Update: Its 2020, is this post still relevant? YES!
This has been one of my most popular posts. The fact that it was written in 2018 might turn people off, but the info is still valid and is applicable to the latest version of Dynamics 365 (Customer Engagement) and Model-Driven Power Apps.
The number one issue/question many times is because people are trying to use a more recent version of Visual Studio (SQL Server Data Tools) when the requirements (even for the latest Report Authoring Extensions) is SQL Server Data Tools 2015. That is not a typo. Yes, that is 5 year old version. Yes it still works. No, Power BI paginated reports is not the replacement. Note there is a new download link.
If you want more in-depth information and become a SSRS wizard, then take a look at Megan Walker’s SSRS REPORTS FOR CDS & D365 online class.
On to the post:
- The process to set up a workstation to create SQL Server Reporting Services (SSRS) reports for Dynamics 365 involves a lot of steps and causes some confusion.
- The report authoring tool is Visual Studio, but a full licensed version of Visual Studio is not required.
- The Dynamics 365 Report Authoring Extensions has been recently updated to address TLS 1.2 requirements of Dynamics 365 v9
A couple of years ago I wrote a posting on how to set up a workstation to create SSRS reports for Dynamics 365/CRM. It turned out to be one of my more popular posts. If you are writing reports for older versions of Dynamics 365/CRM, those instructions are still very relevant.
Since that post, there have been a couple of updates and also an issue with connecting to Dynamics 365 v9 in regards to TLS 1.2 when using an older version of the Report Authoring Tool.
Recently, Microsoft has released Dynamics 365 Report Authoring extensions for Dynamics 365 v9.
This post is updated to reflect the update tools and processes to get you creating SSRS reports for Dynamics 365 in no time!
Note that these instructions will also work if you want to create SSRS reports for Model Driven PowerApps on a Common Data Service environment.
Visual Studio Data Tools
The first step is that you will need to install Visual Studio Data Tools 2015. You DO NOT need to have a fully licensed version of Visual Studio 2015 Professional or Enterprise. However, if you do have Visual Studio 2015, you will be able to write SSRS reports from that version after following these steps.
Note that the Visual Studio Data Tools are FREE.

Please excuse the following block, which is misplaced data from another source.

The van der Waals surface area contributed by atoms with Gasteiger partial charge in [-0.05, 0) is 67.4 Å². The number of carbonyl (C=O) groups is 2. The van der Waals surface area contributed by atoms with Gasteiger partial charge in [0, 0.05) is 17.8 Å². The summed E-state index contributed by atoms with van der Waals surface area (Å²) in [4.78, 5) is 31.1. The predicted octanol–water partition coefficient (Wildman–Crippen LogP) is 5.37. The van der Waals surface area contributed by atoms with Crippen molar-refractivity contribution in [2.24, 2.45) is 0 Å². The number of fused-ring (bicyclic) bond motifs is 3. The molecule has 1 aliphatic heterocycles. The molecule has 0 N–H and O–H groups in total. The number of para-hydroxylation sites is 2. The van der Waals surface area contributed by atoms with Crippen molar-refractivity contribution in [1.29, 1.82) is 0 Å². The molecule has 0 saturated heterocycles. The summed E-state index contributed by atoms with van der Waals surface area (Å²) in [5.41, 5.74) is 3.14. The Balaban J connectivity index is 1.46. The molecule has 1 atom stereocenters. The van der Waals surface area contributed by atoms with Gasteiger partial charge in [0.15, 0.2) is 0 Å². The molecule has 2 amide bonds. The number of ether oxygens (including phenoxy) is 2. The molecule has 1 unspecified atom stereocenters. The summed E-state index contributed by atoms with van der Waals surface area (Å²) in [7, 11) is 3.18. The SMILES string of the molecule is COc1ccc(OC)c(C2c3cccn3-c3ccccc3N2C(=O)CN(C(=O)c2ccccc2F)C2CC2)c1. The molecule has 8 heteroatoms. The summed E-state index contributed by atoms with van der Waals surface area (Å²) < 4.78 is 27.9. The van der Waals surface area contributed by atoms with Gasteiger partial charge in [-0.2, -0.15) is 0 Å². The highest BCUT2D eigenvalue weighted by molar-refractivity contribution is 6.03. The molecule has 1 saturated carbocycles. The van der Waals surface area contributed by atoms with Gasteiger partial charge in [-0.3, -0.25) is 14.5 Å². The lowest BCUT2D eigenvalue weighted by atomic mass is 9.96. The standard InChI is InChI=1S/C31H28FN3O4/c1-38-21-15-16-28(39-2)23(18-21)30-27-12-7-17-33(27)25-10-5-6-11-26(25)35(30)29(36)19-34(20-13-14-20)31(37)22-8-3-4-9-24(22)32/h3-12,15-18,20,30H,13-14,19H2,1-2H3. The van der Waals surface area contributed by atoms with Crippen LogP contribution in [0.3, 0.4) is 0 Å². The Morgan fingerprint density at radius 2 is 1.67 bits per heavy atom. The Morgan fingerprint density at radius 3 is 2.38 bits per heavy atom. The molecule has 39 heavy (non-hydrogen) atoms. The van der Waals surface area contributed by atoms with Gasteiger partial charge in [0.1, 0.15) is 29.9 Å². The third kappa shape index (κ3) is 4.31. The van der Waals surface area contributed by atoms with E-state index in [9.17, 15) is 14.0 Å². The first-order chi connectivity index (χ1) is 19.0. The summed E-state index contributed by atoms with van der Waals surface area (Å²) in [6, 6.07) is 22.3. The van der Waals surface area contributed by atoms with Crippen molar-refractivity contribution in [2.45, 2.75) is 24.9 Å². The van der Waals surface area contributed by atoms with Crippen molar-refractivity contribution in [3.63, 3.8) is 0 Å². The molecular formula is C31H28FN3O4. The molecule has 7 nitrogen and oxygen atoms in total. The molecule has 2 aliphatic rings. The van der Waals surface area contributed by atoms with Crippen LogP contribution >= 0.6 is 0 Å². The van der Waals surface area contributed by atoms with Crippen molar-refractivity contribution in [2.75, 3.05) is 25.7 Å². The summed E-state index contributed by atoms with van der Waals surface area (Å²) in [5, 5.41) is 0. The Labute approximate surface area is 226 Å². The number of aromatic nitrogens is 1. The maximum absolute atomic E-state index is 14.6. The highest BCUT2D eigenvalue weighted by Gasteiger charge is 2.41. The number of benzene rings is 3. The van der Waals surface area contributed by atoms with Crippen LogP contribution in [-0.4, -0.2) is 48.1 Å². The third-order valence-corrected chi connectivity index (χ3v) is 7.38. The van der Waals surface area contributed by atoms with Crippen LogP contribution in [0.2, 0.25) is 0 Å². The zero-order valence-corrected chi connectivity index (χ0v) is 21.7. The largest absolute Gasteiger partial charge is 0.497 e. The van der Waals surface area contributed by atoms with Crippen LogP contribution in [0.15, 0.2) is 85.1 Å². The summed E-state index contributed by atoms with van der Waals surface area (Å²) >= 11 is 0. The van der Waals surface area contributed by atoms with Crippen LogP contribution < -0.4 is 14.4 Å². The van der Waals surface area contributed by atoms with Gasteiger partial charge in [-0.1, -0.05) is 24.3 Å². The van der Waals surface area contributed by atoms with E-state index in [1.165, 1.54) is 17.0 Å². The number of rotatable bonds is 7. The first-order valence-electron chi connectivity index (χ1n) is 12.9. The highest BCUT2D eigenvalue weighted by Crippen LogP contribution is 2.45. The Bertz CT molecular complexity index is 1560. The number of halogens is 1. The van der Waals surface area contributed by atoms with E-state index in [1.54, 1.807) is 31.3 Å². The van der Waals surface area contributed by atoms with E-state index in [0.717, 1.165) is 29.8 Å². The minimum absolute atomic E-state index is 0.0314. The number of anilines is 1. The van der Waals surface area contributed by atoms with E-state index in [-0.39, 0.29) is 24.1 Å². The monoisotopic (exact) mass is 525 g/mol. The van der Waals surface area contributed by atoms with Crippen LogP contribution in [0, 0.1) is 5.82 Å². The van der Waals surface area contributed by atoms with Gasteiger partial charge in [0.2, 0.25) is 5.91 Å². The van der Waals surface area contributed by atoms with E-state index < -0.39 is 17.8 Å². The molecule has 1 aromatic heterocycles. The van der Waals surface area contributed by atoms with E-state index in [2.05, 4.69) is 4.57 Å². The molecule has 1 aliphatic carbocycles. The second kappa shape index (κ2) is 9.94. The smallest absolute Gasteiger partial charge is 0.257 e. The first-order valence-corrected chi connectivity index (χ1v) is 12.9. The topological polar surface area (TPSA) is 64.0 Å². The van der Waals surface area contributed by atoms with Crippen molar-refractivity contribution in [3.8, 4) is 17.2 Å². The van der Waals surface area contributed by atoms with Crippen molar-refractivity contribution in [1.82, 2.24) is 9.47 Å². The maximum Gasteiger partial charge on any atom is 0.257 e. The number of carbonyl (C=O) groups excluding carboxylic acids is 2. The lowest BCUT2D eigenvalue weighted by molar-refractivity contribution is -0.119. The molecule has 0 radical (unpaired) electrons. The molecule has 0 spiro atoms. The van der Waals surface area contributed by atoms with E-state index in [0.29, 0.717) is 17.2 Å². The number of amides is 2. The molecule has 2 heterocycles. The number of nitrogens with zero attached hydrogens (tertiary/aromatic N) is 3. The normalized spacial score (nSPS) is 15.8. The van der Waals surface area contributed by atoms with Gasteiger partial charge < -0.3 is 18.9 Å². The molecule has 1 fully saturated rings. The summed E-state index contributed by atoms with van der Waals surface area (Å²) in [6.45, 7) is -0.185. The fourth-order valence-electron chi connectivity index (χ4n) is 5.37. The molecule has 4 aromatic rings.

UPDATE (August 2020) get the SSDT tools here instead:
This will download the full ISO image. I got a new laptop and had to install the tools. I ran into a bunch of errors and found that having the full ISO image worked much better.
When the download is complete, run the SSDTSetup.exe (as administrator) program to install the tool. The rest of the instructions should be the same as before.
When prompted, choose to install SQL Server Reporting Services. Click Next.
Read the license terms carefully, and if you don’t find anything objectionable, click the box to agree to the terms and conditions and click Install.
The process will install the SQL Server Data Tools on your environment.
Eventually, the setup will complete. Click Close.
This is all you need to write SSRS Reports if you are able to access a SQL Server database directly and use Transact-SQL as the query language. This would be the case for Dynamics 365 on-premise systems or if you want to write reports based on Azure SQL (If you utilize Dynamics 365 Data Replication). However, even if you run Dynamics 365 on-premise, it would be a good practice to write reports using FetchXML when you will eventually move to Dynamics 365 Online. To write FetchXML based reports, you will need to load the Dynamics 365 Report Authoring Extensions.
Dynamics 365 Report Authoring Extension
The Dynamics 365 Report Authoring Extension is an add-on for SQL Server Data Tools that will allow you to write reports using the FetchXML language. This currently is the only method to write SSRS reports that can access Dynamics 365 Online data directly.
Click on the link below to get to the download page.
IMPORTANT! Make sure you download version 9.0! You will be able to write reports for Dynamics 365 Online 8.2, but it’s better to have up-to-date tools. You can still access previous versions but will require some workarounds to work with Dynamics 365 Online v9 due to Dynamics 365 Online v9 enforcing the TLS 1.2 standard.
You should have now downloaded the file “CRM9.0-Bids-ENU-i386.exe” (name may change slightly if you are downloading a different language)
Extract the package to a folder on your workstation and continue the install. I would recommend you choose to get updates to make sure you have the latest version and patches. Click Next.
There may or may not be updated files to install. Click Next.
Read the license agreement and click on the accept checkbox and click I Accept to continue.
You may (or may not) be prompted to install some additional updates. Choose to Install to update these components.
Choose whether or not you want to use Microsoft Update. Click Next.
Choose the installation location. Click Next.
The installation process will check the system. Click Next to continue.
Confirm the installation directory and click Install to initiate the process.
After a few minutes, the installation process will complete. Click Finish.
The Dynamics 365 Report Authoring extension and SQL Server Data Tools are now installed on your workstation and you can begin to author SSRS reports for Dynamics 365.
If you aren’t familiar with writing Dynamics 365 SSRS reports, check out my post to get started.
Nick Doelman is a Microsoft Business Application MVP and used to write Dynamics CRM Crystal Reports back in version 1.0/1.2. We have come a long way!